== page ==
The nation's Roman Catholic bishops, under election-year pressure to take a stand on whether Catholic politicians who support abortion rights should be denied Holy Communion, said yesterday that it is up to each local bishop to decide.
The issue had intensified after several bishops said that Sen. John F. Kerry, the Democratic presidential candidate, should be barred from receiving his church's sacrament because he supports abortion rights.
The controversy went as far as the Vatican, and Kerry met privately with two U.S. cardinals. The U.S. Conference of Catholic Bishops was also forced to take up the issue yesterday during what was supposed to have been a spiritual retreat in Englewood, Colo.
In the end, the U.S. bishops, on a vote of 183 to 6, reaffirmed existing Catholic governance, which leaves such decisions up to the local bishop.
Bishops said there could be any number of reasons and a "wide range of circumstances" that a local bishop would have to take into consideration. "Bishops can legitimately make different judgments on the most prudent course of pastoral action," they said.
Church scholars and theologians said that the bishops' choosing not to speak out more forcefully, as some conservative prelates had hoped, pointed to division in their ranks.
Nonetheless, the bishops underscored the church's view that "the killing of an unborn child is always intrinsically evil and can never be justified."
Bishops also served notice that lawmakers have "an obligation in conscience to work toward correcting morally defective laws, lest they be guilty of cooperating in evil and in sinning against the common good."
In February, Archbishop Raymond Burke of St. Louis said he would refuse to give Communion to Kerry because of the senator's stance. Kerry's own archbishop, the Most Rev. Sean P. O'Malley of Boston, said such politicians should voluntarily refrain from receiving the sacrament.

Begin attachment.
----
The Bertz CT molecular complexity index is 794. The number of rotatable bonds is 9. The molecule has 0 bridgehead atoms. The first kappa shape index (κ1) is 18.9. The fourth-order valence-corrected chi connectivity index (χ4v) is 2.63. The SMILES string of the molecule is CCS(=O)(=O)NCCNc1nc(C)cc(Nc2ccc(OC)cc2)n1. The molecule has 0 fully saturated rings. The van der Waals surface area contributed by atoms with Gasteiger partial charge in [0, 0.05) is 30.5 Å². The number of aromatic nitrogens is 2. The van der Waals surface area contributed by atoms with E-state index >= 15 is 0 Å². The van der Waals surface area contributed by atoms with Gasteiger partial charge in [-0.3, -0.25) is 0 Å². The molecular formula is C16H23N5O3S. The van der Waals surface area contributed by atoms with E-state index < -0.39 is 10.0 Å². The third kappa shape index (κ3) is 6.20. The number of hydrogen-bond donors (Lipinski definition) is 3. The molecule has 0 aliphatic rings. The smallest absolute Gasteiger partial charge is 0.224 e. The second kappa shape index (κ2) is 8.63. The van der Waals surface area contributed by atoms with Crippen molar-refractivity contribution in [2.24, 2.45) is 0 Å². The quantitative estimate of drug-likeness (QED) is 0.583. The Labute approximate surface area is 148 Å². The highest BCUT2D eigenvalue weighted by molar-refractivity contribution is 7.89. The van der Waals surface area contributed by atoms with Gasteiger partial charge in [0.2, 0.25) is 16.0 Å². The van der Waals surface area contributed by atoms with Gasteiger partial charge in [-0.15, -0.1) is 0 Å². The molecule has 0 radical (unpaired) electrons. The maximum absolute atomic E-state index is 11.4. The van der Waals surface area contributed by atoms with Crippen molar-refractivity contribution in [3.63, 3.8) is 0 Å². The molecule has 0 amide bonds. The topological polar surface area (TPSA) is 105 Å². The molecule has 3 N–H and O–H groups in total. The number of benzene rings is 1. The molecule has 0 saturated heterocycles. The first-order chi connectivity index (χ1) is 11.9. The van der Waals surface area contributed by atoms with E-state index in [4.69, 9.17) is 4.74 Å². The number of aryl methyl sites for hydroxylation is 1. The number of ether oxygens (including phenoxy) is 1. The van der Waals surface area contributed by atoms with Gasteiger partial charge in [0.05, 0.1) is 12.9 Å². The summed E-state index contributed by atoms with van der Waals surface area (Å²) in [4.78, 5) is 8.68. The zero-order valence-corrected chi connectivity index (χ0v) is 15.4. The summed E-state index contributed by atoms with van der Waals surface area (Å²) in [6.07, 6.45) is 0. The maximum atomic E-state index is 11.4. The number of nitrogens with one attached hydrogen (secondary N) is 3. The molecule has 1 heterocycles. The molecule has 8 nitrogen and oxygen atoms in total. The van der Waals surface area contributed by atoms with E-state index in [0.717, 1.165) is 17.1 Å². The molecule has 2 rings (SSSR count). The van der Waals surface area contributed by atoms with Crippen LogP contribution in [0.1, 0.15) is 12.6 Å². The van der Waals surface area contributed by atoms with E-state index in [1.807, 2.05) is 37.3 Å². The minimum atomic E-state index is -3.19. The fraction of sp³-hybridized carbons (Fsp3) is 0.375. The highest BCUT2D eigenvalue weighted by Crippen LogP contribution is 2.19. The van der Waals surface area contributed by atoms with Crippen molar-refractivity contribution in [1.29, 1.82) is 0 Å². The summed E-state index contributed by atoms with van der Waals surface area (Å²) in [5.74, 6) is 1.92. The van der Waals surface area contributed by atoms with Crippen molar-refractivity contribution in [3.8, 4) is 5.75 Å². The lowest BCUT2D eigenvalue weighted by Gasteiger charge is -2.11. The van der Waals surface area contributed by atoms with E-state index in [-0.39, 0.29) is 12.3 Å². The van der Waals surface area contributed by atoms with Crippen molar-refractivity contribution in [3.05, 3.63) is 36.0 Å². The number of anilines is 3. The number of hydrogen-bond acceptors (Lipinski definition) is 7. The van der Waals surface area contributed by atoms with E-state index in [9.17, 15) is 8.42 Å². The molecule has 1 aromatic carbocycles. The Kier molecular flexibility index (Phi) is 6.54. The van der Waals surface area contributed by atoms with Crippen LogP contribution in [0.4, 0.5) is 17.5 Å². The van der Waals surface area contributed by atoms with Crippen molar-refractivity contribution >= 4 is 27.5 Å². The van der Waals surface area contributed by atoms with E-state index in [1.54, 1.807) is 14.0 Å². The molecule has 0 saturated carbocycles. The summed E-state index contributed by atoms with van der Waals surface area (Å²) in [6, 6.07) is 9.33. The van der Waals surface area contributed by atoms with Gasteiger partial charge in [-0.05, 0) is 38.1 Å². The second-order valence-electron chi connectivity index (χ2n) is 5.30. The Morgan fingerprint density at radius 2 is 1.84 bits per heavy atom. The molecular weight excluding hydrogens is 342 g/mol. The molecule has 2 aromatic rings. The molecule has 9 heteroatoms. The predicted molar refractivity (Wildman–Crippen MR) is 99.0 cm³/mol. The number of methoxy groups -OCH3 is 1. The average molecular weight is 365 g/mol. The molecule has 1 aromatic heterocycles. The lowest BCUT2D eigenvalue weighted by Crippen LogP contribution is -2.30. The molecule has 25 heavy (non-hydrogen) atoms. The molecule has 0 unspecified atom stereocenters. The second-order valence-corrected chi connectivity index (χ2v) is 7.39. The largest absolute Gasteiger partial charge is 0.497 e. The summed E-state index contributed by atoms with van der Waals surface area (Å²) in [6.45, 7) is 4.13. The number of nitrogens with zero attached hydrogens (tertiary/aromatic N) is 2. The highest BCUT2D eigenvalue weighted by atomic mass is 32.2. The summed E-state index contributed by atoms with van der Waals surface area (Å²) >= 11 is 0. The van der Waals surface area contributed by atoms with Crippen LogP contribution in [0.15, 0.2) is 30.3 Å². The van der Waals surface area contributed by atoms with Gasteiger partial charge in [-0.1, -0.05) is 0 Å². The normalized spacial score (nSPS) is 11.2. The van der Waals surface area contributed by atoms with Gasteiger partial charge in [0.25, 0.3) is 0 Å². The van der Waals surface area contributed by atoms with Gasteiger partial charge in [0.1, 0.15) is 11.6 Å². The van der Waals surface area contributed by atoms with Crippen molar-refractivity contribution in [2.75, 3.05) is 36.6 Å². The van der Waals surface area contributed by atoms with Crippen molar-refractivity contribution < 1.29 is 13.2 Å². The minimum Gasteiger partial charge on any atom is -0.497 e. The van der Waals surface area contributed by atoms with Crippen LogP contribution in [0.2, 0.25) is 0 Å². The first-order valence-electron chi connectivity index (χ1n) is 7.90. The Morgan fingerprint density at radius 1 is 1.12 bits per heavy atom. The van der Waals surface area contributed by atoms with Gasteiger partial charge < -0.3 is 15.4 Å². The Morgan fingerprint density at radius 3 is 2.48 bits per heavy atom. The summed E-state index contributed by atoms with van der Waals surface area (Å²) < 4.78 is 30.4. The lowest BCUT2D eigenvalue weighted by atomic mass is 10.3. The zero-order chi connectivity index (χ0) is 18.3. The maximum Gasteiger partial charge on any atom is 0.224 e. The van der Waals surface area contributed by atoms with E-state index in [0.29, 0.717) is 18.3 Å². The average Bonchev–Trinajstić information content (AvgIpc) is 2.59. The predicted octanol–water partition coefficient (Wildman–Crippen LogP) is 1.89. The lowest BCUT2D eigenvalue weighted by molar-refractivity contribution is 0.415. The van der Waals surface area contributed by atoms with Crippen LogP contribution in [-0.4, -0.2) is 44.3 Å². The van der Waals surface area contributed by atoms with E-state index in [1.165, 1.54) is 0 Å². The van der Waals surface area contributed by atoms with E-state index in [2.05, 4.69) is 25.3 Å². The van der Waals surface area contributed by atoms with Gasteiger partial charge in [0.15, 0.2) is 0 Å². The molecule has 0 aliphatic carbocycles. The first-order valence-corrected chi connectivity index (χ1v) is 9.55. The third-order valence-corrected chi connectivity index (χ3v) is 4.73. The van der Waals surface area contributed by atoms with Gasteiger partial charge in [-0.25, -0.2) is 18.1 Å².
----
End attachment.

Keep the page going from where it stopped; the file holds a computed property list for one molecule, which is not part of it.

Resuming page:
In April, a ranking Vatican cardinal said priests must deny Communion to Catholic politicians who support abortion. Later, Cardinal Joseph Ratzinger, the Vatican's doctrinal watchdog, cautioned U.S. bishops not to allow Holy Communion to become embroiled in election-year politics.
Last month, Bishop Michael Sheridan of Colorado Springs escalated the public controversy when he said that Catholics who vote for politicians who support abortion rights, euthanasia, same-sex marriages and stem cell research involving human embryos should be denied Communion.
In the midst of the controversy, Kerry met privately with Cardinal Roger M. Mahony in Los Angeles and Cardinal Theodore E. McCarrick in Washington. Neither prelate would say what was discussed.
Mahony said yesterday that in the Los Angeles Archdiocese, the nation's largest, he and his priests would not deny Communion to a Catholic politician who supports abortion rights.
He said the church teaches that it is the duty of Catholics to examine their conscience as to their worthiness to receive Communion.
"That is not the role of the person distributing the body and blood of Christ," Mahony said.